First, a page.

The International Council of Nurses’ (ICN) new report COVID-19 and the International Supply of Nurses reveals the perilous state of the global supply of nurses and how it has left so many poorer states with fewer nurses than they need. It also calls for the implications of the COVID-19 pandemic on nurse mobility to be taken into full consideration.
The report, written by Professor James Buchan, Adjunct Professor, University of Technology, Sydney and ICN Chief Executive Officer Howard Catton, released today, underlines that if high-income countries continue to recruit large numbers of overseas nurses, they will undermine the ability of low and middle-income countries to cope with the virus and dangerously weaken their health systems.
The report argues that high-income countries must train enough nurses to meet their own needs if low-income countries are to have a chance of coping with the pandemic. The world is facing a global shortage of nearly six million nurses, the vast majority of which – 89% – are in low and middle-income countries. The report highlights wide variations between countries in the number of nurses trained every year, which has led to one in eight nurses, approximately 3.5 million, working in a country that is different from the one they were born or trained in.
The ICN report says that unless there is a step change in the number of nurses trained in high income countries so that they finally make progress to become self-sufficient, poorer countries will continue to suffer, lose nurses to overseas jobs, and struggle to meet their own healthcare system’s needs.
Mr Catton said: “Up to one in eight nurses, approximately 3.5 million, are living and working in countries other than the ones they were born or completed their training in. This has come about because many wealthier nations are supplementing their inadequate numbers of nurses with international inflow, which is the antithesis of self-sufficiency.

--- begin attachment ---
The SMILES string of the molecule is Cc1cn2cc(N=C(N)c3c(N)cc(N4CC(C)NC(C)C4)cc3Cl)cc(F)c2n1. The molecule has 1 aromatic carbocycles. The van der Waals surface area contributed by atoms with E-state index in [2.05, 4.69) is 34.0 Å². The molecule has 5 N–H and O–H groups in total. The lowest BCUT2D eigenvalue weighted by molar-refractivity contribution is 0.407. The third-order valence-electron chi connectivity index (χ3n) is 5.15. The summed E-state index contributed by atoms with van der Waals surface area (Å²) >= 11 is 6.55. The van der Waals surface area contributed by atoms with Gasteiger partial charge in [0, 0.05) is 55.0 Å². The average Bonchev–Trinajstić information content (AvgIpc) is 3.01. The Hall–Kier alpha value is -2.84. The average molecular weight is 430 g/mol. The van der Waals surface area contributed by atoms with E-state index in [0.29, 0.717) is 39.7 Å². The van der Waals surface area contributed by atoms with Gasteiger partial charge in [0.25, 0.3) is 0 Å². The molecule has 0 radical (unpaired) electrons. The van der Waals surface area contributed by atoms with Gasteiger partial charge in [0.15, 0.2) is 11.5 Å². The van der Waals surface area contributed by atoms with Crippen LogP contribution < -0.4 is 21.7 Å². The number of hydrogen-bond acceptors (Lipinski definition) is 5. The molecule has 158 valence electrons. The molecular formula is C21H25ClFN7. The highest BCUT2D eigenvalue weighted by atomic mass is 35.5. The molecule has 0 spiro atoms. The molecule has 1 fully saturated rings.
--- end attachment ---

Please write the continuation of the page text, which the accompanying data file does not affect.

‘Such gross inequalities in the distribution of nurses is causing harm to countless millions of people, and if it continues, it will make achieving Universal Health Coverage nothing more than a pipe dream.”
Professor Buchan said: “There is a real danger that some high-income countries will revert to their pre-COVID-19 practices of bolstering their nursing workforces by recruiting international nurses, rather than prioritising adequate domestic training capacity, and improving retention of nurses and the attractiveness of nursing as a career. They must ensure that the risk of COVID-19 burnout of nurses is addressed, and provide fair pay and conditions of employment, structured career opportunities, and access to continuing education.”
Mr Catton continued: “The pandemic has shown that nurse shortages are so important that they should feature on countries’ national risk registers. Not having enough nurses is a major risk, not only in relation to the health of the population, but also to the economy, and to societal norms and freedoms.
‘Over the years, governments around the world have talked a good talk about workforce planning and their intentions to make themselves self-sufficient by training their own nurses, but their actions tell a different story.
‘As we know, nursing is an investment which guarantees a positive return on improved global health. And as our report highlights, the best way to guarantee a country has enough nurses is to train and retain more of their own, because being self-sufficient is the smart choice.
‘We are recommending that every country starts using a simple self-sufficiency indicator, based on the proportion of practicing nurses who were born or trained overseas, because it’s a simple method to track and monitor progress on the road to self-sufficiency.”
ICN urges countries to adhere to the World Health Organization’s (WHO) Global Code of practice on the International Recruitment of Health Personnel and make changes to the way they meet their nursing workforce needs.
Professor Buchan concluded: “Without country level policy change focused on investing in their own nursing workforces, pre-COVID-19 trends of increasing flows of nurses from low to high income countries are likely to continue, and the iniquitous mal-distribution of nurses may become more pronounced. This “do nothing” option risks undermining both country level progress towards the attainment of UHC, and the overall global response to any future pandemic waves.”